Wednesday, August 31, 2005
USA Today reports that you can all rest a little easier. Bare midriffs for cheerleading costumes will be banned nationwide, starting in 2006. And there won't be as many sexy moves, either. Some coaches, school administrators and even state lawmakers are concerned that skimpy skirts, revealing tops and MTV-inspired routines are becoming too hot for the crowds in the stands. At some school districts in Georgia, policies limit suggestive gestures and outline appropriate attire for cheerleaders, band members, drill teams and pep squads. A national organization that oversees such activities has banned bare midriffs effective next fall. And a Texas legislator stirred up a national debate when he tried to pass a law prohibiting suggestive performances by cheerleaders, drill teams or dance teams. The proposal was referred to by some as the "cheerleader booty bill."
"I can't describe what 'sexy' is to you or somebody else," says the bill's sponsor, Rep. Al Edwards. "But if you're an adult, you know it when you see it."
Sexuality entered the cheerleading domain with the 1972 debut of the transformed Dallas Cowboys Cheerleaders, dressed in hot pants, white boots and cleavage-revealing tops. Their gyrations were viewed as entertainment, says Natalie Guice Adams, an associate professor in the college of education at the University of Alabama and co-author of Cheerleader! An American Icon.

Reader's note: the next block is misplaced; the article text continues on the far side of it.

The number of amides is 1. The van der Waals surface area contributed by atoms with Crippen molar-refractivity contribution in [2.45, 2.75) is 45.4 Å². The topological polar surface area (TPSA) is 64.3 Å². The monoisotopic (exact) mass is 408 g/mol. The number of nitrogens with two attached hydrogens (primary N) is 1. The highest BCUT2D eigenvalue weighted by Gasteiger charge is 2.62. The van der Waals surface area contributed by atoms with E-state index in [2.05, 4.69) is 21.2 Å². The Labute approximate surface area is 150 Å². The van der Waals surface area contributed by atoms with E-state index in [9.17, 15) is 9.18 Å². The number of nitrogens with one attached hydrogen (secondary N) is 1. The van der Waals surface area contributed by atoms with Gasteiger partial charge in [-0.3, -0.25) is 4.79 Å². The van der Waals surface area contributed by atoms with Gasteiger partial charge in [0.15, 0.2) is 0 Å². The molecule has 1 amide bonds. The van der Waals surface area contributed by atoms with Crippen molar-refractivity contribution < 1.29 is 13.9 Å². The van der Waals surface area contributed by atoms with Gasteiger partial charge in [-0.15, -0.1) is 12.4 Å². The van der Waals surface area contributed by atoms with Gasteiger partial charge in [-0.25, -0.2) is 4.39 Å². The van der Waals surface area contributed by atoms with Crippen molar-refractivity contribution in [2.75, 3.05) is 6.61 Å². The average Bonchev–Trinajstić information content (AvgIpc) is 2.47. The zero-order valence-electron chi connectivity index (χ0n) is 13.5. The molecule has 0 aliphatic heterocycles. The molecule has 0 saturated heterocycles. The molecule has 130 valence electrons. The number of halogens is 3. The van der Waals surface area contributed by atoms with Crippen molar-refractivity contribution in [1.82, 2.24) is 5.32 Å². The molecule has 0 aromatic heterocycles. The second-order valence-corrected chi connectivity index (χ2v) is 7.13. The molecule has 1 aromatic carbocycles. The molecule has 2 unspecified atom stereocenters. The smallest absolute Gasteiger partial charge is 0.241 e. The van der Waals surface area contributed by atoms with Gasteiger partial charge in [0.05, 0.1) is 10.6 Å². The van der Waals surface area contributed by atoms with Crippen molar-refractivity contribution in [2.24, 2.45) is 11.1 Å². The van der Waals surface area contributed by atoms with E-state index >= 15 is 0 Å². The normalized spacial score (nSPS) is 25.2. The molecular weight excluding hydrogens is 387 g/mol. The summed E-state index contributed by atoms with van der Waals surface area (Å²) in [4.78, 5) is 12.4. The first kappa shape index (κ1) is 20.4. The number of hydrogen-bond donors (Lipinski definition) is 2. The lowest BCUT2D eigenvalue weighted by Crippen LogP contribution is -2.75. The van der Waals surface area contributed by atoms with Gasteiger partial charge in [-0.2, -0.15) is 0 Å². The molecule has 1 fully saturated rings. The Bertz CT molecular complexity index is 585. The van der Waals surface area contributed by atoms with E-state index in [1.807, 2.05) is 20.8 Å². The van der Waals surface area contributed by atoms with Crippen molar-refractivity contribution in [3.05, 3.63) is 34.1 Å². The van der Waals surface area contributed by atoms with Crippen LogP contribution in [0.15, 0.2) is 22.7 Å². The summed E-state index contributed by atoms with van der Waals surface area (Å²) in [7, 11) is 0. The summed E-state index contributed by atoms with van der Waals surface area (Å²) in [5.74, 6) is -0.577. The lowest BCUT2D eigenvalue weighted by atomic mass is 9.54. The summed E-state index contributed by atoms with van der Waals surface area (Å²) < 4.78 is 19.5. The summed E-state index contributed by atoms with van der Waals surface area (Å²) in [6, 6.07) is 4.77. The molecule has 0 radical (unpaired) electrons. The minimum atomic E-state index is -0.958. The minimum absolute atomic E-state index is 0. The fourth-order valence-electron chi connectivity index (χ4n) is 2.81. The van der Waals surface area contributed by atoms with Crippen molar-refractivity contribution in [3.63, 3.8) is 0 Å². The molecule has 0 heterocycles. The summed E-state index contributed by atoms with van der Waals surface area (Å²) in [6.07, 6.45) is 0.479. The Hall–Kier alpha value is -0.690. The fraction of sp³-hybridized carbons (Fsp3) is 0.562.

"The Dallas Cowboys Cheerleaders were absolutely instrumental in changing cheerleading from being the All-American girl next door to the idea of a cheerleader as an erotic sex symbol."
We know how traumatized some of you have been by being forced to watch those Dallas Cowboys Cheerleaders at halftime. But if things keep going the way they are, soon your helpful legislators will save you from having to watch such blatantly suggestive displays.
Source: Pleasant Morning Buzz
Wednesday, August 24, 2005
-- that doesn't diminish your dignity as a human being in any way
-- that doesn't give anybody any reason to show you disrespect
-- that doesn't mean you ought to give in to those tendencies
-- that doesn't mean that a life of genuine fulfillment and deep joy is out of reach
Homosexual men and women, like anyone else, deserve to be encouraged toward affirming their dignity as human beings.
But homosexuality and its practice are not something to be encouraged, celebrated or distorted into being regarded as manifestations of freedom.
What are we doing to correct the distortions?
Starbucks promotes homosexual agenda with coffee cup
Aug 12, 2005
By Erin Curry
One of the latest coffee cups being sold at Starbucks has a pro-homosexuality message. Click on image to enlarge. (Baptist Press has censored an expletive.) Photo courtesy of Concerned Women for America